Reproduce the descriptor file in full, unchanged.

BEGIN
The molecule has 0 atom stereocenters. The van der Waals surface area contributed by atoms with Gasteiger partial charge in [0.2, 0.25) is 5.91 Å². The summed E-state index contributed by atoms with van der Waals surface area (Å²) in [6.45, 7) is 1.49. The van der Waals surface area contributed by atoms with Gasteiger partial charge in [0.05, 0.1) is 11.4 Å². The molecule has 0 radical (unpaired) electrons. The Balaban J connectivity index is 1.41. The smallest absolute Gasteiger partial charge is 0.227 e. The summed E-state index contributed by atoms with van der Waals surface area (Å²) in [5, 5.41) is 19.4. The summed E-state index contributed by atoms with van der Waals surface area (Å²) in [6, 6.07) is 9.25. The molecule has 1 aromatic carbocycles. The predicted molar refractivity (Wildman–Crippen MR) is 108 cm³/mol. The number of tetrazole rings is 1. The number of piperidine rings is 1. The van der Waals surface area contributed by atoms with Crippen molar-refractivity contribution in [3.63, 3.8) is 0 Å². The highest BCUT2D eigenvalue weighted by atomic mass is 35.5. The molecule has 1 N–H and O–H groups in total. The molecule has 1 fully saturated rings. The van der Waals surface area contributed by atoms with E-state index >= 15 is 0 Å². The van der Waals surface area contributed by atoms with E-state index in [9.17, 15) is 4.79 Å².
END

The molecule has 0 atom stereocenters. The van der Waals surface area contributed by atoms with Gasteiger partial charge in [0.2, 0.25) is 5.91 Å². The summed E-state index contributed by atoms with van der Waals surface area (Å²) in [6.45, 7) is 1.49. The van der Waals surface area contributed by atoms with Gasteiger partial charge in [0.05, 0.1) is 11.4 Å². The molecule has 0 radical (unpaired) electrons. The Balaban J connectivity index is 1.41. The smallest absolute Gasteiger partial charge is 0.227 e. The summed E-state index contributed by atoms with van der Waals surface area (Å²) in [5, 5.41) is 19.4. The summed E-state index contributed by atoms with van der Waals surface area (Å²) in [6, 6.07) is 9.25. The molecule has 1 aromatic carbocycles. The predicted molar refractivity (Wildman–Crippen MR) is 108 cm³/mol. The number of tetrazole rings is 1. The number of piperidine rings is 1. The van der Waals surface area contributed by atoms with Crippen molar-refractivity contribution in [3.63, 3.8) is 0 Å². The highest BCUT2D eigenvalue weighted by atomic mass is 35.5. The molecule has 1 N–H and O–H groups in total. The molecule has 1 fully saturated rings. The van der Waals surface area contributed by atoms with E-state index >= 15 is 0 Å². The van der Waals surface area contributed by atoms with E-state index in [9.17, 15) is 4.79 Å².